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Incivility Infiltrates the House, Senate

Encounters between members of the two bodies aren't new. But many concede that they have become more venomous.

June 27, 2004|Jim Abrams | Associated Press Writer

WASHINGTON — In 1856, a House member from South Carolina took his cane to an abolitionist senator from Massachusetts, bloodying the Senate floor and leaving the man near death. Capitol attacks these days are not as dramatic, but lawmakers from both parties lament what has become another low point in political civility.

In the latest episode, Vice President Dick Cheney used an obscenity beginning with "F" in an exchange with Sen. Patrick J. Leahy (D-Vt.) on the Senate floor where members had gathered for a group photo.

"I was kind of shocked to hear that kind of language on the floor," Leahy said of the incident a few days ago.

Maybe he shouldn't have been. Just days earlier, Senate Judiciary Committee Chairman Orrin G. Hatch (R-Utah) had referred to a proposal by Leahy to subpoena Justice Department memos on prisoner interrogation as a "dumb-ass" idea.

Cheney, interviewed by Fox News on Friday, said he had no regrets about his remarks to Leahy and "I felt better after I said it." He added, "A lot of my colleagues felt what I said badly needed to be said."

The occasional obscenities in a body where "my good friend" is the usual form of address lay bare what has become a poisonous atmosphere in Congress this year. Tempers have been shortened by the war in Iraq and an election campaign in which Democrats, hoping to capture the White House and Congress, are on the offensive.

"It's as bad as I've seen it in my 10 years in Congress," said Rep. Ray LaHood of Illinois, a moderate Republican who has led efforts to make the House a more civil place. He helped organize a bipartisan retreat at the start of every session so lawmakers can get to know each other better, but he has concluded that "the will of the membership is not there to do it next year."

LaHood said things started going downhill a year ago, when a slew of Democratic presidential candidates began criticizing President Bush.

House Democratic Whip Steny H. Hoyer of Maryland dated the lack of comity back to 1978, when Republican Newt Gingrich came to Congress with his confrontational agenda. He said things have gotten worse recently because of unfair treatment by the Republican majority.

House Democratic leader Nancy Pelosi (D-San Francisco) this past week sent Speaker J. Dennis Hastert (R-Ill.) a proposal to protect minority rights, whoever is in power. "Too often, incivility and the heavy hand of the majority have substituted for thoughtful debate," she wrote.

Her Senate counterpart, Sen. Tom Daschle of South Dakota, issued a similar proposal on building common ground and ending the cycle of partisan retaliation in the Senate.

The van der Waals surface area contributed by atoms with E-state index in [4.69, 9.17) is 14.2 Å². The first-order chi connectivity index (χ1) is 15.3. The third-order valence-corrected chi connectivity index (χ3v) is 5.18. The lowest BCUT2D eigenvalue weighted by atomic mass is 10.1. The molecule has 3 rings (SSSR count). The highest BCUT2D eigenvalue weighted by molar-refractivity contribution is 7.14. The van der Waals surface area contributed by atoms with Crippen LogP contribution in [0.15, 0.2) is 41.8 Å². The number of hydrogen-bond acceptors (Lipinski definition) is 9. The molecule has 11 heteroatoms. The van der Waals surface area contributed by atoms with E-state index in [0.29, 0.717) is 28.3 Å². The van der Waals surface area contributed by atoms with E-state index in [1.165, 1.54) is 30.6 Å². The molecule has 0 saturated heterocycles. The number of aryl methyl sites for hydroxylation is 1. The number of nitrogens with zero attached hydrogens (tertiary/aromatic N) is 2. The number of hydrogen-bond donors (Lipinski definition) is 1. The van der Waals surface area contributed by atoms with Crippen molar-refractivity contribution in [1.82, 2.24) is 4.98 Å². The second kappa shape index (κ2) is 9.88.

Hastert's spokesman, John Feehery, said Republicans bend over backward to be fair to Democrats, but "they argue procedure because they can't win on substance."

Pelosi and Hastert rarely confer on policy matters, which is not new to the House. Gingrich, when he was speaker, went for months without speaking to Democratic leader Dick Gephardt.

In the more decorous Senate, Majority Leader Bill Frist (R-Tenn.) and Daschle consult daily. But Frist also recently broke tradition and put cordiality to the test by traveling to South Dakota to campaign for Daschle's rival in the fall elections.

Kathleen Hall Jamieson, director of the Annenberg Public Policy Center at the University of Pennsylvania, said civility generally tends to break down when the minority feels it is being oppressed by the majority, or in an election season when the House and Senate floors are used for campaigning.

She said this year's increase in tension hasn't matched that of 1995, after the Gingrich-led Republicans took over the House, or of 1998, when impeachment proceedings against President Clinton began.

Also in the past several weeks:

* Rep. Chris Bell (D-Texas), who was defeated in the Texas primary, the victim of redistricting engineered by Majority Leader Tom DeLay (R-Texas), filed a complaint against DeLay with the House Ethics Committee, ending an unofficial truce of one member filing charges against another.

* Reps. Patrick J. Kennedy (D-R.I.) and Randy "Duke" Cunningham (R-San Diego) squared off at a committee meeting after Kennedy overheard Cunningham make a remark about Chappaquiddick, the Massachusetts island where Kennedy's father, Sen. Edward M. Kennedy (D-Mass.), drove off a bridge in 1969. A female aide who was in the car drowned. Cunningham and Patrick Kennedy later apologized to each other.

* Showing that aggressive language isn't always across party lines, DeLay this past week went after Senate Republicans who differ with the House on spending levels on a highway bill, saying they were using the bill as a "slush fund to rob other programs."

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